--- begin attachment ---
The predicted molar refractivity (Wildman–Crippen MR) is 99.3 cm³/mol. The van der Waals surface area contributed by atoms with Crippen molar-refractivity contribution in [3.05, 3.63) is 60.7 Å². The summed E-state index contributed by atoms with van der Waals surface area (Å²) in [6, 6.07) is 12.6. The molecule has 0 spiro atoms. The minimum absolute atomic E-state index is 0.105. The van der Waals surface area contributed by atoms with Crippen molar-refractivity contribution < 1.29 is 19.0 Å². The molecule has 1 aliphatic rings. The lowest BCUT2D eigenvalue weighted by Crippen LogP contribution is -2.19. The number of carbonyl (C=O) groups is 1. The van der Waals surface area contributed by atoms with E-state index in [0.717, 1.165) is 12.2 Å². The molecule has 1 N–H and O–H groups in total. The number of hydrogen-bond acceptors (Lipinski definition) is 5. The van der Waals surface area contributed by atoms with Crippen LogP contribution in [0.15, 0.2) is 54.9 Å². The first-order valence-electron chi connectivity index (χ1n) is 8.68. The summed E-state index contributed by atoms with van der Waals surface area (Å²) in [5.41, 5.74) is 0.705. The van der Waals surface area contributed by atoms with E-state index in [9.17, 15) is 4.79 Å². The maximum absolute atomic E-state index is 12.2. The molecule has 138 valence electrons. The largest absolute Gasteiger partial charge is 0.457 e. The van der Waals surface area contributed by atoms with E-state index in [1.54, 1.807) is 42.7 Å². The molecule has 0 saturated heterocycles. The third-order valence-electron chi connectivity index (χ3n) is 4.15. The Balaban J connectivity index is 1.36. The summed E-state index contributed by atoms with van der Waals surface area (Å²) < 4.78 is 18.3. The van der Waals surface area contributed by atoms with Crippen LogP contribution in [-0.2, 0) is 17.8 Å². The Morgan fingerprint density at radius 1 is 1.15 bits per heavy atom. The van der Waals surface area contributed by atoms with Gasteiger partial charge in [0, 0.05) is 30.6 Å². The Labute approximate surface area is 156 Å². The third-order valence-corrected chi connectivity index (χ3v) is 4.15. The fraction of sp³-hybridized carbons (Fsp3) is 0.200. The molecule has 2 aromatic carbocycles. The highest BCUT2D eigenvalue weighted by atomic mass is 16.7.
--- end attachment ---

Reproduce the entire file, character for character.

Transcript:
The predicted molar refractivity (Wildman–Crippen MR) is 99.3 cm³/mol. The van der Waals surface area contributed by atoms with Crippen molar-refractivity contribution in [3.05, 3.63) is 60.7 Å². The summed E-state index contributed by atoms with van der Waals surface area (Å²) in [6, 6.07) is 12.6. The molecule has 0 spiro atoms. The minimum absolute atomic E-state index is 0.105. The van der Waals surface area contributed by atoms with Crippen molar-refractivity contribution < 1.29 is 19.0 Å². The molecule has 1 aliphatic rings. The lowest BCUT2D eigenvalue weighted by Crippen LogP contribution is -2.19. The number of carbonyl (C=O) groups is 1. The van der Waals surface area contributed by atoms with E-state index in [0.717, 1.165) is 12.2 Å². The molecule has 1 N–H and O–H groups in total. The number of hydrogen-bond acceptors (Lipinski definition) is 5. The van der Waals surface area contributed by atoms with Crippen LogP contribution in [0.15, 0.2) is 54.9 Å². The first-order valence-electron chi connectivity index (χ1n) is 8.68. The summed E-state index contributed by atoms with van der Waals surface area (Å²) in [5.41, 5.74) is 0.705. The van der Waals surface area contributed by atoms with E-state index in [9.17, 15) is 4.79 Å². The maximum absolute atomic E-state index is 12.2. The molecule has 138 valence electrons. The largest absolute Gasteiger partial charge is 0.457 e. The van der Waals surface area contributed by atoms with E-state index in [1.54, 1.807) is 42.7 Å². The molecule has 0 saturated heterocycles. The third-order valence-electron chi connectivity index (χ3n) is 4.15. The Balaban J connectivity index is 1.36. The summed E-state index contributed by atoms with van der Waals surface area (Å²) < 4.78 is 18.3. The van der Waals surface area contributed by atoms with Crippen LogP contribution in [-0.2, 0) is 17.8 Å². The Morgan fingerprint density at radius 1 is 1.15 bits per heavy atom. The van der Waals surface area contributed by atoms with Gasteiger partial charge in [0, 0.05) is 30.6 Å². The Labute approximate surface area is 156 Å². The third-order valence-corrected chi connectivity index (χ3v) is 4.15. The fraction of sp³-hybridized carbons (Fsp3) is 0.200. The molecule has 2 aromatic carbocycles. The highest BCUT2D eigenvalue weighted by atomic mass is 16.7.